IDEAS home Printed from https://ideas.repec.org/p/esr/wpaper/wp274.html
   My bibliography  Save this paper

Economic Costs of Extratropical Storms Under Climate Change: An Application of FUND

Author

Listed:
  • Narita, Daiju

    (ESRI)

  • Tol, Richard S. J.

    (ESRI)

  • Anthoff, David

    (ESRI)

Abstract

Extratropical cyclones have attracted some attention in climate policy circles as a possible significant damage factor of climate change. This study conducts an assessment of economic impacts of increased storm activities under climate change with the integrated assessment model FUND 3.4. In the base case, the direct economic damage of enhanced storms due to climate change amounts to $2.4 billion globally (approximately 35% of the total economic loss of storms at present) at the year 2100, while its ratio to the world GDP is 0.0007%. The paper also shows various sensitivity runs exhibiting up to 4 times the level of damage relative to the base run.

Suggested Citation

  • Narita, Daiju & Tol, Richard S. J. & Anthoff, David, 2009. "Economic Costs of Extratropical Storms Under Climate Change: An Application of FUND," Papers WP274, Economic and Social Research Institute (ESRI).
  • Handle: RePEc:esr:wpaper:wp274
    as

    Download full text from publisher

    File URL: http://www.esri.ie/pubs/WP274.pdf
    Download Restriction: no

    Other versions of this item:

    References listed on IDEAS

    as
    1. Frances Ruane & Xiaoheng Zhang, 2007. "Location Choices of the Pharmaceutical Industry in Europe after 1992," The Institute for International Integration Studies Discussion Paper Series iiisdp220, IIIS.
    2. Seán Lyons & Karen Mayor & Richard S.J. Tol, 2008. "Environmental Accounts for the Republic of Ireland: 1990-2005," Papers WP223, Economic and Social Research Institute (ESRI).
    Full references (including those not matched with items on IDEAS)

    Citations

    Citations are extracted by the CitEc Project, subscribe to its RSS feed for this item.
    as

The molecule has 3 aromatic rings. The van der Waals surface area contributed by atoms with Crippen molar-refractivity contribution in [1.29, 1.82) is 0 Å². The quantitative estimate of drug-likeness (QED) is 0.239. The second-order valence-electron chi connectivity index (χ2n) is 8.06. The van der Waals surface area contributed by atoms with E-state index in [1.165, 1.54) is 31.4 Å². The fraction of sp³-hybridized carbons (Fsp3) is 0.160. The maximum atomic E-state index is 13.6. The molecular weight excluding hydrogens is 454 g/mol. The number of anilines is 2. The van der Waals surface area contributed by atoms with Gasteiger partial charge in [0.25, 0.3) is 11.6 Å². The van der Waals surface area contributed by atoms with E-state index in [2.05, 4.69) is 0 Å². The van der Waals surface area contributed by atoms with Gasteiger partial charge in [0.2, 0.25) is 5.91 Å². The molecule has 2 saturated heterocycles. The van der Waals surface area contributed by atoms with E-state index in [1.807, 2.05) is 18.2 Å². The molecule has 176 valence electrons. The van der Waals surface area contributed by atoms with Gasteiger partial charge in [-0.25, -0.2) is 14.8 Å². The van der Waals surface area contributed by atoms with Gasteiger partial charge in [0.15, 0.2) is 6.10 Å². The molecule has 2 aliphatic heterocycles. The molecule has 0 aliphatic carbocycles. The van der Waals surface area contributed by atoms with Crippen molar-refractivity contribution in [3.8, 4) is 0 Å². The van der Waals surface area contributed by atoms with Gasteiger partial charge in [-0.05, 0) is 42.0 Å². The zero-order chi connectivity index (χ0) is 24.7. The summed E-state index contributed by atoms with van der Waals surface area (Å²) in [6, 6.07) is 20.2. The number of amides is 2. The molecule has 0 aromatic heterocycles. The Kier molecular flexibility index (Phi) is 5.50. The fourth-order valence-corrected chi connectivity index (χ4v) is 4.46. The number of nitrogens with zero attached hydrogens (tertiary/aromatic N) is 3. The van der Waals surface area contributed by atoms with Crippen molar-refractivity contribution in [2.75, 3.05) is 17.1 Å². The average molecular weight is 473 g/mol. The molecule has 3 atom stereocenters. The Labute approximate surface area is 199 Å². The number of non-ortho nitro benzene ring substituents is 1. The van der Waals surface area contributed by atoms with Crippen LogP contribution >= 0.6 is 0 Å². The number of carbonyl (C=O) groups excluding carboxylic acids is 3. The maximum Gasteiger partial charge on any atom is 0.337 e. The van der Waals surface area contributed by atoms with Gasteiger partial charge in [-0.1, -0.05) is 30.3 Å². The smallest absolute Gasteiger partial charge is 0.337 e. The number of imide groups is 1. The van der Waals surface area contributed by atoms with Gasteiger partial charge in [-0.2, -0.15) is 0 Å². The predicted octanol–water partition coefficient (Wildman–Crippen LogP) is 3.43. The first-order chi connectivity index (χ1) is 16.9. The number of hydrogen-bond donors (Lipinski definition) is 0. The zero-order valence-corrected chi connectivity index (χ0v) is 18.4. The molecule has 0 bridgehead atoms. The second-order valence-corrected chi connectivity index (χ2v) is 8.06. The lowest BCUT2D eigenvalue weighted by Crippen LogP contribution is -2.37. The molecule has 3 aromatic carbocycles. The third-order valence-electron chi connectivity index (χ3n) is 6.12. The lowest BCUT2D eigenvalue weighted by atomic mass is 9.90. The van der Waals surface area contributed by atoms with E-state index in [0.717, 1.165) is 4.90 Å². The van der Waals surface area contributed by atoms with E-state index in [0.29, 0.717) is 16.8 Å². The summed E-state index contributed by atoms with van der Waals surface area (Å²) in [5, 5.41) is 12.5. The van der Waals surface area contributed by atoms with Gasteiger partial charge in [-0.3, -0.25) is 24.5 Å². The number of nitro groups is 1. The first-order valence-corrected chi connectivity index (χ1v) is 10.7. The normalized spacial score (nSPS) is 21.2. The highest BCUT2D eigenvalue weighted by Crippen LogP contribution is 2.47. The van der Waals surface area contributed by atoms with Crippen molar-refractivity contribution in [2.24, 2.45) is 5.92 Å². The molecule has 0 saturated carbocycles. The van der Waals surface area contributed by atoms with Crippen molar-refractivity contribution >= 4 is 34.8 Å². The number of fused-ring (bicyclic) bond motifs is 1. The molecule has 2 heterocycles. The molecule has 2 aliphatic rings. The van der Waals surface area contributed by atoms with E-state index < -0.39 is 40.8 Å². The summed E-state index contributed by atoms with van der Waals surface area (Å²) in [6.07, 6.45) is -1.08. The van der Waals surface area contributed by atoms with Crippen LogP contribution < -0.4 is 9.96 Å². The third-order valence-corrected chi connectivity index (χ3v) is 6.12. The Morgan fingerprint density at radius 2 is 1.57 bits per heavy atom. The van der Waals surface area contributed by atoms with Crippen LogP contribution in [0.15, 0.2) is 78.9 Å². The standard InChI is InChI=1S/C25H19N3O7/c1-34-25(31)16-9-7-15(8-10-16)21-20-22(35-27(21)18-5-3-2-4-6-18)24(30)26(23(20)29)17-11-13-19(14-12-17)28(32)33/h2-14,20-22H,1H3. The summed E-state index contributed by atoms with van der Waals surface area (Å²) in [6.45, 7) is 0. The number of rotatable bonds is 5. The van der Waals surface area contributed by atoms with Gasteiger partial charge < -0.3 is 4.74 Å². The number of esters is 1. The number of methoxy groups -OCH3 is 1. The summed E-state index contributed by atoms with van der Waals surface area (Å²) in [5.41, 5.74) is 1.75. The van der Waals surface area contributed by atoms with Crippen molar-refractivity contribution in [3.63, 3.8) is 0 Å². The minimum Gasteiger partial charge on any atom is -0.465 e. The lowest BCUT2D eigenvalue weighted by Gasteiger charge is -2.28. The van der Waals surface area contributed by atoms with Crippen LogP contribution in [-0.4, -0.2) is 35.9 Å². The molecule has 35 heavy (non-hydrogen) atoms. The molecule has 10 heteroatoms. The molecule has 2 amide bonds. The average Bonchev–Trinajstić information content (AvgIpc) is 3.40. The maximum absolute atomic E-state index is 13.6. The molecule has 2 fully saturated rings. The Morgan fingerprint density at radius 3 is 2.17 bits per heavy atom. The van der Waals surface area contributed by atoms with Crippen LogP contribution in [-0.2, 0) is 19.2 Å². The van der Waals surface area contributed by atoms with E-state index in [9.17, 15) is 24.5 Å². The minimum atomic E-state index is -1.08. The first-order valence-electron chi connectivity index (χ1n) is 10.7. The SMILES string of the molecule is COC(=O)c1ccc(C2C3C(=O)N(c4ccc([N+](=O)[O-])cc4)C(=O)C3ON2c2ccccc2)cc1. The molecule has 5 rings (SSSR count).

Cited by:

    1. Elizabeth Kopits & Alex L. Marten & Ann Wolverton, 2013. "Moving Forward with Incorporating "Catastrophic" Climate Change into Policy Analysis," NCEE Working Paper Series 201301, National Center for Environmental Economics, U.S. Environmental Protection Agency, revised Jan 2013.
    2. Havranek, Tomas & Irsova, Zuzana & Janda, Karel & Zilberman, David, 2015. "Selective reporting and the social cost of carbon," Energy Economics, Elsevier, pages 394-406.
    3. Richard S. J. Tol, 2015. "Economic impacts of climate change," Working Paper Series 7515, Department of Economics, University of Sussex.
    4. Yohe, Gary W. & Tol, Richard S. J. & Anthoff, David, 2009. "Discounting for Climate Change," Economics - The Open-Access, Open-Assessment E-Journal, Kiel Institute for the World Economy (IfW), vol. 3, pages 1-22.
    5. Matthew Ranson & Lisa Tarquinio & Audrey Lew, 2016. "Modeling the Impact of Climate Change on Extreme Weather Losses," NCEE Working Paper Series 201602, National Center for Environmental Economics, U.S. Environmental Protection Agency, revised May 2016.
    6. Marten, Alex L. & Newbold, Stephen C., 2012. "Estimating the social cost of non-CO2 GHG emissions: Methane and nitrous oxide," Energy Policy, Elsevier, vol. 51(C), pages 957-972.
    7. Richard S. J. Tol, 2010. "The Economic Impact of Climate Change," Perspektiven der Wirtschaftspolitik, Verein für Socialpolitik, pages 13-37.
    8. David Anthoff & Richard Tol, 2013. "The uncertainty about the social cost of carbon: A decomposition analysis using fund," Climatic Change, Springer, vol. 117(3), pages 515-530, April.
    9. Antonio Nesticò & Maria Macchiaroli & Ornella Pipolo, 2015. "Costs and Benefits in the Recovery of Historic Buildings: The Application of an Economic Model," Sustainability, MDPI, Open Access Journal, vol. 7(11), pages 1-16, November.
    10. Matthew Ranson & Carolyn Kousky & Matthias Ruth & Lesley Jantarasami & Allison Crimmins & Lisa Tarquinio, 2014. "Tropical and extratropical cyclone damages under climate change," Climatic Change, Springer, vol. 127(2), pages 227-241, November.
    11. Liwayway Adkins & Richard Garbaccio & Mun Ho & Eric Moore & Richard Morgenstern, 2012. "Carbon Pricing with Output-Based Subsidies: Impacts on U.S. Industries over Multiple Time Frames," NCEE Working Paper Series 201203, National Center for Environmental Economics, U.S. Environmental Protection Agency, revised May 2012.